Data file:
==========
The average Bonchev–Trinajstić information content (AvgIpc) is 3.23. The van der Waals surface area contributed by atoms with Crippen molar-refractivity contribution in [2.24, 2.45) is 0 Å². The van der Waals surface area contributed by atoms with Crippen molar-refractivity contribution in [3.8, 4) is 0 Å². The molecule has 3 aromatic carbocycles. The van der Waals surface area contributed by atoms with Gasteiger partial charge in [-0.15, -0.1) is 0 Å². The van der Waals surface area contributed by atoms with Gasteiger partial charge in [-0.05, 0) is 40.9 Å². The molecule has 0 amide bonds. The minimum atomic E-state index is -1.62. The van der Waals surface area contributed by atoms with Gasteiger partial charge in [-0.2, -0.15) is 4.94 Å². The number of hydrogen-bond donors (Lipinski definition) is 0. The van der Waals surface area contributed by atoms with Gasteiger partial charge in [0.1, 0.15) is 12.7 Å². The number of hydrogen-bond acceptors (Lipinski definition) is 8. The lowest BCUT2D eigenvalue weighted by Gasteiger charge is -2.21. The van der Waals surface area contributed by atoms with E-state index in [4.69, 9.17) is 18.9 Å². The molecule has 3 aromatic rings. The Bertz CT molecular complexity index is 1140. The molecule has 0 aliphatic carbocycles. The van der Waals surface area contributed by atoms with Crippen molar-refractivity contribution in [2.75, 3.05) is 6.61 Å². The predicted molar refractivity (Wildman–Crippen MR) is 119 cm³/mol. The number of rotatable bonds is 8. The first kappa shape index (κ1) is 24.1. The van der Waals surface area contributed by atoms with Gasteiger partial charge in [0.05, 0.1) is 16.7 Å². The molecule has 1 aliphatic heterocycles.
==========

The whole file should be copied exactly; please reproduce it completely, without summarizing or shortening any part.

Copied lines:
The average Bonchev–Trinajstić information content (AvgIpc) is 3.23. The van der Waals surface area contributed by atoms with Crippen molar-refractivity contribution in [2.24, 2.45) is 0 Å². The van der Waals surface area contributed by atoms with Crippen molar-refractivity contribution in [3.8, 4) is 0 Å². The molecule has 3 aromatic carbocycles. The van der Waals surface area contributed by atoms with Gasteiger partial charge in [-0.15, -0.1) is 0 Å². The van der Waals surface area contributed by atoms with Gasteiger partial charge in [-0.05, 0) is 40.9 Å². The molecule has 0 amide bonds. The minimum atomic E-state index is -1.62. The van der Waals surface area contributed by atoms with Gasteiger partial charge in [-0.2, -0.15) is 4.94 Å². The number of hydrogen-bond donors (Lipinski definition) is 0. The van der Waals surface area contributed by atoms with Gasteiger partial charge in [0.1, 0.15) is 12.7 Å². The number of hydrogen-bond acceptors (Lipinski definition) is 8. The lowest BCUT2D eigenvalue weighted by Gasteiger charge is -2.21. The van der Waals surface area contributed by atoms with E-state index in [4.69, 9.17) is 18.9 Å². The molecule has 3 aromatic rings. The Bertz CT molecular complexity index is 1140. The molecule has 0 aliphatic carbocycles. The van der Waals surface area contributed by atoms with Crippen molar-refractivity contribution in [2.75, 3.05) is 6.61 Å². The predicted molar refractivity (Wildman–Crippen MR) is 119 cm³/mol. The number of rotatable bonds is 8. The first kappa shape index (κ1) is 24.1. The van der Waals surface area contributed by atoms with Gasteiger partial charge in [0.05, 0.1) is 16.7 Å². The molecule has 1 aliphatic heterocycles.